Noxy, with her fancy appearance, initially seemed a misfit at the stands on the corner of Koyana and Johnson roads. Notwithstanding its elementary nature, this food industry turned out to be exactly what Noxy’s upbringing had prepared her for. 

For a few months, Noxy had a table made out of bread crates and a piece of wood that rested across them. She had no shelter, leaving her exposed to harsh weather. Her colleagues would invite her into their shelters. Although grateful, she was never impressed with their near-collapsing shanties and was determined to do better.   

Noxy was not just looking at simple survival. She considered her stand a business that had to be profitable. That meant not only attracting but also growing a customer base and offering diverse foodstuffs. All that didn’t seem uppermost in the minds of her colleagues. They relied on the fact that their food would be bought because it was a popular delicacy. 

Noxy did things differently. She started off selling umleqwa — freshly slaughtered, cooked chickens — which none of the other women sold. The unique choice was partly to soften their resistance to her opening a stand, but it was also a niche for her. She’d buy three chickens at a time, for R52 each. The various pieces she’d sell would add up to a total of R97, a profit of R45. As her mileqwa became popular, Noxy upped the quantity she bought to 10 at a time. Demand was growing, but the supply of chicken was suddenly brought to an abrupt halt by the outbreak of bird-flu in April 2021.  

With chickens difficult to find, Noxy switched over to selling chips and amagwinya (fat cakes). She even bought specialised equipment to cook. These new products did not make as much money as umleqwa, or the delicacies the other women were selling. Noxy was now faced with a tough decision: should she go back on her word not to sell the same products as the other women, or continue with the pittance she was earning. She decided on the former. Because they had become friends, Noxy hoped that they wouldn’t turn on her. They never did. That returned Noxy back to profitability.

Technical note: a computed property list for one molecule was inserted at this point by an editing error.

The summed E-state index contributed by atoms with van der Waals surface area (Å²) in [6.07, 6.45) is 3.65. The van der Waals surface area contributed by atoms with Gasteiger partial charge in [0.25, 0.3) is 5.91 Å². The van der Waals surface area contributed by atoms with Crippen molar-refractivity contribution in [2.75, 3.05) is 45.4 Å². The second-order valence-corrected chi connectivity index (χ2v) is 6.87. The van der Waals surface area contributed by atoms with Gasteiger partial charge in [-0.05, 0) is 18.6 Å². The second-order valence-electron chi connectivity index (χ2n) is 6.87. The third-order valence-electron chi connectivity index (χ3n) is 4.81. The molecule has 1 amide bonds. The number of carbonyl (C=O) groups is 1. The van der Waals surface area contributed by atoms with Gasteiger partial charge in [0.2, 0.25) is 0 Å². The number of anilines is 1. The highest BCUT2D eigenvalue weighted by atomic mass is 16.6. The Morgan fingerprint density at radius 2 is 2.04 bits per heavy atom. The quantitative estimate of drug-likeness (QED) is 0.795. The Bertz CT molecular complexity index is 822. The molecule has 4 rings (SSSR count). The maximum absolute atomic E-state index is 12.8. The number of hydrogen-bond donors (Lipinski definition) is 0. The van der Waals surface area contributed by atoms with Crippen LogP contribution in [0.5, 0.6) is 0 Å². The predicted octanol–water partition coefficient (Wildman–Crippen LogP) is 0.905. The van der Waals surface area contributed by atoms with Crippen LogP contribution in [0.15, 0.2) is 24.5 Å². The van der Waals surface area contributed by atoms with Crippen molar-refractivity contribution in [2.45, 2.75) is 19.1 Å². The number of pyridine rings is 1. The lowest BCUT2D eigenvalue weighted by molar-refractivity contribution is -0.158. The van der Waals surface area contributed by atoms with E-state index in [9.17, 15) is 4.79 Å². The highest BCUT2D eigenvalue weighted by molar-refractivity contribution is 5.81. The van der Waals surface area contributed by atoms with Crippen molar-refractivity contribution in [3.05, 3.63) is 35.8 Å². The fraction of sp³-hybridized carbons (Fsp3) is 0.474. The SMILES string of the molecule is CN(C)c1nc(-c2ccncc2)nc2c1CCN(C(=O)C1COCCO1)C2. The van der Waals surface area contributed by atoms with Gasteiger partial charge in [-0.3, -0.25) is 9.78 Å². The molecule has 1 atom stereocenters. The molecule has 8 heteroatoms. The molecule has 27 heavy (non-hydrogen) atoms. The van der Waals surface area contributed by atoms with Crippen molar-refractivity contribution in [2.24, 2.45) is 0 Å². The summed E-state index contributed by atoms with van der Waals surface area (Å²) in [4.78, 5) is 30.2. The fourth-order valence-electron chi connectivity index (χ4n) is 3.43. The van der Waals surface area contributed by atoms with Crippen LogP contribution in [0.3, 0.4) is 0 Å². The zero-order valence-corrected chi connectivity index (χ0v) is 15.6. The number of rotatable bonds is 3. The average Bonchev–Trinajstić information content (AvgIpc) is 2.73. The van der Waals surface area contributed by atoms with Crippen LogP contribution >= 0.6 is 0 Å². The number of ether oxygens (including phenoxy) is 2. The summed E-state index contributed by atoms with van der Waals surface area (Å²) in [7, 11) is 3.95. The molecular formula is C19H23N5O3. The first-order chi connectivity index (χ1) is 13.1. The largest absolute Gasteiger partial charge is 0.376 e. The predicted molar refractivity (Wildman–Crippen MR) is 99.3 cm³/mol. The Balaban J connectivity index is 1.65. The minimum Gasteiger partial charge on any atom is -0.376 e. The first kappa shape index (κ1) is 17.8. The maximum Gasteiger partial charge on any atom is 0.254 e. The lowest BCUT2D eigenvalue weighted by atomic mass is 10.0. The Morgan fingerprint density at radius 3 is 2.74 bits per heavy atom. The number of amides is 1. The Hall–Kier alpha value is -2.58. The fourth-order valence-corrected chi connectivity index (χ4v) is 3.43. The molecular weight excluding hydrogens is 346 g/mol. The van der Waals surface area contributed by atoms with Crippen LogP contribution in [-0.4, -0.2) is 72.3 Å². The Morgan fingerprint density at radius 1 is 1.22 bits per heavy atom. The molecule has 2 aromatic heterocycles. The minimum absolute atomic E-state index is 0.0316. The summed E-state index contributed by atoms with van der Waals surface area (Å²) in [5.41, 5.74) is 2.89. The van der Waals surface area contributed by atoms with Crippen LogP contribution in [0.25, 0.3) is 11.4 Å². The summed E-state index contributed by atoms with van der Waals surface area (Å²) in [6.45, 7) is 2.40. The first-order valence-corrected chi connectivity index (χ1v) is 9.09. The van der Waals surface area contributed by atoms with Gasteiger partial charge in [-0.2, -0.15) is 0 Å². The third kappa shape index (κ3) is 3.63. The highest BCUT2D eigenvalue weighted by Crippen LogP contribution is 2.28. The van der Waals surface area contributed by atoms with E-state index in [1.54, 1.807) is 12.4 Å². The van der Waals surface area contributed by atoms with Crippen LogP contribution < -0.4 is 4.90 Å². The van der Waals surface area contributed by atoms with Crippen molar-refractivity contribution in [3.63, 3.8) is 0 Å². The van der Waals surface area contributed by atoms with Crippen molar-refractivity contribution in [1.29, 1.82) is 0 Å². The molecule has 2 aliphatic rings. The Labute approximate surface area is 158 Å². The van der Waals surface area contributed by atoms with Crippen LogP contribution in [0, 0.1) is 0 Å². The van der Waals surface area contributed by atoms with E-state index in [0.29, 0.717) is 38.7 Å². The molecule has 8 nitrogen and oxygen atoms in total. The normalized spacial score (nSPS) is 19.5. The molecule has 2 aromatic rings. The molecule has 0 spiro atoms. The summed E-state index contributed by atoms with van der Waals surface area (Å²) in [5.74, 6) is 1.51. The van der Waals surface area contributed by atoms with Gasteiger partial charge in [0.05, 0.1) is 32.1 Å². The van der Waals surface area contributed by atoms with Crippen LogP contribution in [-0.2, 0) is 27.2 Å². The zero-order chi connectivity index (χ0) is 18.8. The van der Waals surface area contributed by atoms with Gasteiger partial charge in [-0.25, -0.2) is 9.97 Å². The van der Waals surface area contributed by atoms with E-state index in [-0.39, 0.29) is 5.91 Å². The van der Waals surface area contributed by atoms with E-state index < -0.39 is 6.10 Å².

Noxy’s business model went beyond simple reliance on popularity of the dishes. Unlike her colleagues, she bought a nicely-made shelter and benches. Those two assets cost her roughly R12 000. Part of the money came from her provident fund. Instead of just buying and walking away, customers sat in the shelter to enjoy their meals. “Someone sitting in a car, for instance, finds it difficult to eat iqadidi because it has a lot of gravy. You can easily spill it on yourself,” Noxy explains. Sitting in the shelter avoids such inconveniences. 

“Week-ends are particularly good for business,” Noxy adds. “People are going around, enjoying themselves. They come here having had a few drinks, sometime in a group of five. They sit here, drink and even start singing. I just let them do their thing because it’s good for business. Once their initial order finishes, they get more.” 

Unique and tidy, Noxy’s stand became a hit. Among those who noticed Noxy was a Vodacom representative, Mninawa Peter. He saw an opportunity for an advertisement. That location is always bustling with people either on foot or in cars. Peter offered to paint Noxy’s shelter red, with a Vodacom logo somewhere, and label it, “Noxy’s Restaurant”. Noxy was ecstatic at the offer, “Yho undibone ngantoni sana [that’s exactly what I need!] . My shelter stands out even more now. People see it from a distance. Iyaqhakazela. [it’s colourful].